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CE 150 Fluid Mechanics

- G.A. Kallio
- Dept. of Mechanical Engineering, Mechatronic

Engineering Manufacturing Technology - California State University, Chico

Introduction

- Reading Munson, et al., Chapter 1

Fluid Mechanics

- Fluid mechanics is the study of fluids at rest

(fluid statics) and in motion (fluid dynamics) - Applications
- fluid forces on structures (CE)
- open-channel flow (CE)
- water treatment (CE)
- piping systems (CE, ME)
- porous flow (CE, ME)
- air pollution control (CE, ME)
- aerodynamics (ME)
- turbomachines (ME)
- rocket propulsion/supersonic flight (ME)

Fluid Characteristics

- Solids
- molecules are very dense
- not easily deformed or compressed
- Liquids
- molecules are moderately dense
- easily deformed but not compressed
- Gases
- molecules are relatively sparse
- easily deformed and compressed
- Fluids include liquids and gases
- substance that deforms continuously when

subjected to any shearing force

Fluid Characteristics

Break-up of a liquid jet

Dimensions Units

- Primary dimensions length (L), time (T), mass

(M), and temperature (?) - Secondary dimensions velocity (LT-1),

acceleration (LT-2), force (MLT-2), etc. - Textbook uses the International System (SI) and

British Gravitational (BG) System of units - The English Engineering (EE) System (e.g., lbm,

lbf) is still used but not emphasized here

Dimensions Units

Dimensions Units

- All theoretically-derived equations are

dimensionally homogeneous - i.e., dimensions of

LHS dimensions of RHS - Empirical equations are often not dimensionally

homogeneous - i.e., they contain numerical

constants that have dimensions and must be used

with a specific system of units

Fluid Mechanics Problem Solving

- Required format for HW problems
- Given (brief)
- Find (list items)
- Sketch (if applicable)
- Assumptions (list those not included in the

problem statement) - Analysis (show eqns. in symbolic form, then plug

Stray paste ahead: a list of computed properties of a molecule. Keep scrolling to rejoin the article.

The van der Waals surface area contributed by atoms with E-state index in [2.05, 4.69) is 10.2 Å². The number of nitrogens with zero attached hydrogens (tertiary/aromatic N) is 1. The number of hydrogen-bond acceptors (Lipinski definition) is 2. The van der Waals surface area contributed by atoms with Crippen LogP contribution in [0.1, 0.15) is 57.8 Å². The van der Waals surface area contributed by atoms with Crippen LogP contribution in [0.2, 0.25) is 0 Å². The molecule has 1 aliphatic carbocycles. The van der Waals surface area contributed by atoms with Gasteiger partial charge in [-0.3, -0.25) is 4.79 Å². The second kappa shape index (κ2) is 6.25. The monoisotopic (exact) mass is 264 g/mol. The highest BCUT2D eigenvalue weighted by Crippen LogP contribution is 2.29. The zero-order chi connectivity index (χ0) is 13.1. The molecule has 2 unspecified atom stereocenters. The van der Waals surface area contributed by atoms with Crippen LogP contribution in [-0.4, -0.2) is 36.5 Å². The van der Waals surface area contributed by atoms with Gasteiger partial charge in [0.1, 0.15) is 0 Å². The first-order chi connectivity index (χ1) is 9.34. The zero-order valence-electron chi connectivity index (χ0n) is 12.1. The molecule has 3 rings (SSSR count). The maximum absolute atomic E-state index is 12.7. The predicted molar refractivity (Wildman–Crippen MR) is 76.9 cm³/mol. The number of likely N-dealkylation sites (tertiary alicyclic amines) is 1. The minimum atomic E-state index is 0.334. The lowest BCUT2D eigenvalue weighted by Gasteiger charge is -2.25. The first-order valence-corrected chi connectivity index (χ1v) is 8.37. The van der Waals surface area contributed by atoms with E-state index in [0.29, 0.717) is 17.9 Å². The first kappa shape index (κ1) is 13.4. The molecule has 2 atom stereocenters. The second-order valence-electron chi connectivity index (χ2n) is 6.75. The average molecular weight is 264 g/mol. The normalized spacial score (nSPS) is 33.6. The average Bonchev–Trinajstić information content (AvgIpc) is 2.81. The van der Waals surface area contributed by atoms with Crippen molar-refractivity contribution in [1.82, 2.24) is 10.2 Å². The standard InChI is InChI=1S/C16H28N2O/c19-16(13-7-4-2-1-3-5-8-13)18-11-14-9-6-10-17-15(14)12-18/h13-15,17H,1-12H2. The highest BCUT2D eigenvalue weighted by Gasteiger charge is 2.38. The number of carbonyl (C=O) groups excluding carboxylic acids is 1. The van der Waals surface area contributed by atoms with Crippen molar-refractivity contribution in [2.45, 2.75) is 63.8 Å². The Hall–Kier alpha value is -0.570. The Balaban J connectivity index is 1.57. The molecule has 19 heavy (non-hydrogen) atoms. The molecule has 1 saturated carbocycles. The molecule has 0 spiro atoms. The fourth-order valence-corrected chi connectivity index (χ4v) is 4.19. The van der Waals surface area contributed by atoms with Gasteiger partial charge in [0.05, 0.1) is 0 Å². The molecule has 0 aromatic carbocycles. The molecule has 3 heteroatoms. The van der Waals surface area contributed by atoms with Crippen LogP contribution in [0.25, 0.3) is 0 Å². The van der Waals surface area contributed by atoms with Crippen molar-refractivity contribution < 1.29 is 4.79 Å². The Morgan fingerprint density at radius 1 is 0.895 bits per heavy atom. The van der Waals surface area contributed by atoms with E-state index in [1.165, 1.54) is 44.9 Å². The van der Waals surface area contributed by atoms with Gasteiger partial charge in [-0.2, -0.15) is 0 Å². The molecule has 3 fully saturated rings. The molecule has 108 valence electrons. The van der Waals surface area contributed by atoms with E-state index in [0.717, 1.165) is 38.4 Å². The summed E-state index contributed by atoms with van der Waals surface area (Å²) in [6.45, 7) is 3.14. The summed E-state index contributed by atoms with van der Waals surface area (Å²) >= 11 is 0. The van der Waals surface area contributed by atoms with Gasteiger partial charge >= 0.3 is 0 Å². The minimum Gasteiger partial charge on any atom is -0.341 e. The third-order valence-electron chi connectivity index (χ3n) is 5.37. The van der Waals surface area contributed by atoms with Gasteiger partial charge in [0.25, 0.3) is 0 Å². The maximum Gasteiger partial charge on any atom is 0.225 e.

in values box or highlight your answer always

include units) - Comments (if requested)

Basic Fluid Properties

- Pressure
- Temperature
- Density
- Viscosity
- (Bulk Modulus)
- (Speed of Sound)
- Vapor Pressure
- Surface Tension

Pressure

- Pressure (N/m2, lb/ft2)
- Other units
- 1 pascal (Pa) 1 N/m2
- 1 kPa 103 N/m2
- 1 bar 105 N/m2
- 1 MPa 106 N/m2
- 1 atm 101.325 kPa
- 14.696 lb/in2 (psi)

Pressure

- Absolute pressure - total pressure experienced by

a fluid - Gage pressure or vacuum pressure- difference

between absolute pressure and atmospheric

pressure (usually indicated by a measuring

device) - pgage pabs - patm
- pvac patm - pabs

Temperature

- Temperature (ºC or K, ºF or R)
- measure of a bodys hotness or coldness
- indicative of a bodys internal energy
- more description in ME152, Thermodynamics
- unit conversions
- K ºC 273.15
- R ºF 459.67
- ºF 1.8 ºC 32

Density

- Density (kg/m3, slugs/ft3)
- pressure and temperature have strong influence on

gas density, little effect on liquid density - in thermodynamics, specific volume (m3/kg ,

ft3/slug) is more often used than density

Weight Measures

- Specific Weight (N/m3, lb/ft3)
- Specific Gravity (nondimensional)

Ideal Gas Law

- An ideal gas is a superheated vapor that is at a

relatively low p or high T (i.e., not approaching

condensation or liquefaction) - Ideal gases obey the following equation of state,

known as the ideal gas law - where R gas constant (Table 1.7, 1.8)
- p absolute pressure
- T absolute temperature

Viscosity

- Fluids stick to solid boundaries, i.e., fluid

velocity is equal to the solid velocity this is

called the no-slip condition - In Figure 1.3, a fluid velocity gradient (du/dy)

exists, accompanied by a shearing stress (?)

Viscosity

- For Newtonian fluids,
- ? absolute viscosity (N-s/m2)
- ? shearing stress (N/m2)
- du/dy rate of shearing strain, or

velocity gradient (1/s) - Most common liquids and all gases are Newtonian

non-Newtonian fluids are divided into

shear-thinning fluids (e.g., latex paint) and

shear-thickening fluids (e.g., sand-water

mixture)

Viscosity

- Viscosity is relatively insensitive to pressure,

but can be very sensitive to temperature (see

Figure 1.6 and eqns. 1.10, 1.11) - Kinematic viscosity is the ratio of absolute

viscosity to density - Other units
- poise 10-1 N-s/m2
- stoke 10-4 m2/s

Viscosity

Vapor Pressure

- Vapor pressure (pv) is the pressure that a vapor

phase exerts on the liquid phase at equilibrium - In thermodynamics, the vapor pressure at

equilibrium is known as the saturation pressure

(psat) - Vapor pressure is a function of T
- H2O at 20 ?C, pv 2.34 kPa
- H2O at 100?C, pv 101.3 kPa (boiling)
- If the pressure of a liquid is reduced to the

vapor pressure, vapor bubbles will form, leading

to cavitation

Surface Tension

- Surface tension (?) is a force per unit length

(N/m) that develops at a liquid-gas or

liquid-liquid interface - The tension is due to an imbalance of molecular

forces at the liquid surface - Surface tension is important at liquid surfaces

with small radii of curvature - liquid droplets and gas bubbles
- liquids in small tubes
- liquid jets or sprays

Surface Tension

- Liquid droplet

Surface Tension

- Liquid in small tube